Monday, May 25, 2009

Industry insiders reveal how to fail at game design

Thanks to Sente for linking to this piece by Sanya Weathers. Basically, Sanya interviewed a bunch of MMO industry vets who all pretty much say that players don't *want* story in their quests, players don't even want quest descriptions, players only want to Kill Ten Rats (TM)

I just have to chime in with my 2 cents here.

If you force players to grind for hours on end to reach the achievements that they so heartily desire, of course they're going to try and short-cut that as much as possible.

Solution?

Minimizee the freaking grind? Stop allowing your business model to dictate your game design? Oh no, knowledgeable industry insiders keep using the same old business model and instead blame it all on the players. As though they're not the exact same demographic that also like to play single player RPG's, in which story is king and if you skip the quest text you may as well uninstall the game.

In summary:

Step 1) Take out grind.
Step 2) Replace with gameplay (various challenge levels, twitch-based or strategical or a combination) and story.
Step 3) Profit.

A handy by-product of this is that without the grind, friends who get the game at different times can actually play with each other. What an exciting age of game design that would be.

Or, you could continue to go with the tried and tested "AAA" MMO strategy:

Step 1) Copy WoW
Step 2) ???
Step 3) Close up shop within a year from release because nobody is playing

7 comments:

Chappo said...

I think this mentality has been caused by a whole bunch of factors, mainly that most players recognize the 'kill ten rats' quests as being the quickest way to level. And since again the mentality is that the game begins at the level cap people are even more willing to do so. Its disgraceful really,

Openedge1 said...

What I want to know is..

Who the F*** did the developers interview to get that answer.
I would not say I like the Kill 10 quests, I want story.

Stupidity at it's finest again.

I really have no more to comment on this crap for MMO's Again, people can look at games like Guild Wars to see if people want "story" or not.
WoW's success totally hinges on it being first to simplify this kill 10 x objective, and then it just became the "In" game for people to play, not that it is that fun, but that OTHERS play it...the social aspect is what wins there.

If WoW had a story, I bet there would be an audience that played the game for the game and not the name (kind of like how people only buy "Sony" for the name, when the products are not THAT great at times..."But, it is a Sony"...bah)

Ah well /rant off

Later

Crimson Starfire said...

@all
Couldn't agree more.

> Stop allowing your business model to dictate your game design?

I feel like putting that sentence at the top of the blog in bold letters. The subscription model has to go. It's destroying the industry $15 at a time.

mbp said...

This makes me cross. I love a good story and the best single player games I have played all have strong story lines.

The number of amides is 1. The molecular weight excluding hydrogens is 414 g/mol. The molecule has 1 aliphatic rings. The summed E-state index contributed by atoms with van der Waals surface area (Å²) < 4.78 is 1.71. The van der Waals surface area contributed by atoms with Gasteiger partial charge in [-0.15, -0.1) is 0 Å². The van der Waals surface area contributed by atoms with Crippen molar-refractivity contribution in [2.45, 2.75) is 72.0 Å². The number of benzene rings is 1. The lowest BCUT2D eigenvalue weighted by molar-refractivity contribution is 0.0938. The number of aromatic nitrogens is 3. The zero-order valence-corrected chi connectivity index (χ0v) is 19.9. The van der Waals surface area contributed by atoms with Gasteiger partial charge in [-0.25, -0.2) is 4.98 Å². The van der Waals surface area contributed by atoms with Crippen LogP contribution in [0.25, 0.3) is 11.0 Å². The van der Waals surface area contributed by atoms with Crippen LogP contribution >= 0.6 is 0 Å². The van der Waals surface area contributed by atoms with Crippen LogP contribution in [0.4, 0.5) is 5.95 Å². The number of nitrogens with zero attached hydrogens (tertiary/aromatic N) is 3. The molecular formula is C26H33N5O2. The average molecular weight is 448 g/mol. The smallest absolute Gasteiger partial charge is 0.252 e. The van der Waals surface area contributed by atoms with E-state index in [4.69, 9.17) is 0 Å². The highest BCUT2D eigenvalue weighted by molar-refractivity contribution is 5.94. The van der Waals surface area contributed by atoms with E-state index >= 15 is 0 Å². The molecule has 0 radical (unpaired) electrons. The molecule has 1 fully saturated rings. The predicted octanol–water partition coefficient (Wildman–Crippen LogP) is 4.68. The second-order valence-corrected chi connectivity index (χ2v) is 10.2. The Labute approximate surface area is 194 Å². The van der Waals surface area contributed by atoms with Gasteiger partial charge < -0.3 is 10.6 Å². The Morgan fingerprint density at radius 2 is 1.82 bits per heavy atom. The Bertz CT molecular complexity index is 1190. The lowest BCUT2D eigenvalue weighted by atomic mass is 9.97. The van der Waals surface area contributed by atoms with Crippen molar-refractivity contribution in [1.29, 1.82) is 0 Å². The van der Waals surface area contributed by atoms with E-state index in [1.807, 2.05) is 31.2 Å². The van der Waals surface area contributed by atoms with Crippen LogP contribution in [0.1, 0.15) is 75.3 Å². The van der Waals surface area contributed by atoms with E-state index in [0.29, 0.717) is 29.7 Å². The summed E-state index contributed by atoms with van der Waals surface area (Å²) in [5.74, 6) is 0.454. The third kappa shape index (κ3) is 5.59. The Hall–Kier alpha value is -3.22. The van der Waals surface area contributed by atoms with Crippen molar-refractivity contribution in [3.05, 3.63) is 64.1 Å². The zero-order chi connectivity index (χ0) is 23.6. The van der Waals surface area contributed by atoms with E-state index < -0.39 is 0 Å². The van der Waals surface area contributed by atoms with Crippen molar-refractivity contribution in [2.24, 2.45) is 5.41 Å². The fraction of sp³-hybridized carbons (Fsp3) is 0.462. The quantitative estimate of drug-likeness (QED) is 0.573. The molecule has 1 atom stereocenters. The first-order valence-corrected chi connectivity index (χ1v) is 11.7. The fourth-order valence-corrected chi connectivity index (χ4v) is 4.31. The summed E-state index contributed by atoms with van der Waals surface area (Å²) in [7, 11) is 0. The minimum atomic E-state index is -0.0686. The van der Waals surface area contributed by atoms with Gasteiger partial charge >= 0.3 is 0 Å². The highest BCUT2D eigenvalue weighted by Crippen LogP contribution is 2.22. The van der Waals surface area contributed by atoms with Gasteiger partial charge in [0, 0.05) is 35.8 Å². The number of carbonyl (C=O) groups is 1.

I am sure it is harder to implement a proper story in a multi-player world (problems with persistence and the unmentionable phrase "end of game") and I have no doubt it is a lot cheaper to design a level grind but perhaps someone will figure out how to do it.

Melf_Himself said...

You're right mbp, it is a bit harder because of the multiplayer aspect.

You know, I think if I was a developer I'd make a pact with my players - as long as they're leveling up, everywhere they go and everything they do is going to be connected to the overarching story of the game/their character.

When I run out of stories, that's where the level cap is. There's still plenty of stuff to do *if you want to* (ahcievements, titles, emotes, flashy looks, PvP, etc), but from that point on you won't have to lift a finger to progress the power of your character. If I was only able to think of 4 hours worth of 'story-time', then guess what, it takes 4 hours to reach level cap, and if you don't like it then I probably don't deserve your money. If I'm someone awesome like BioWare there's probably a solid 20-30 hours of story time in there.

To put this in other words:

Power increases should only come as story progresses.

Tesh said...

Very nice article and comments.

As an "industry insider" of sorts (I don't make MMOs, I make XBox Live games and assorted others), I'm continually surprised by the idiocy I see in MMO design. (Which is why I blog about alternatives.)

That $15/month mentality warps the market and the design ethos way past the point of stupidity.

At the same time, people KEEP PAYING IT. WoW keeps getting bigger. If the beancounters saw a market in the "blue ocean" of MMO design space, they would be going for it. Some games have done so, like GW, W101 and Puzzle Pirates, but for the most part, cloning WoW is the order of the day.

I've all but given up on MMOs, actually. I have ideas for them, and I've seen some other people with great ideas, but until the mainstream wakes up, there's just no funding for alternative design.

As a player, it's not worth slogging through a series of DIKU derivatives to try to glean some fun gaming out of the mess.

Bleh.

Tesh said...

Oh, and yes, this sort of "racing to the endgame" nonsense has to stop. Make the whole game fun, and stop clumping people at a level cap. Let people of all levels play together and have fun, and let people actually use more than 2% of your content.

*grumble*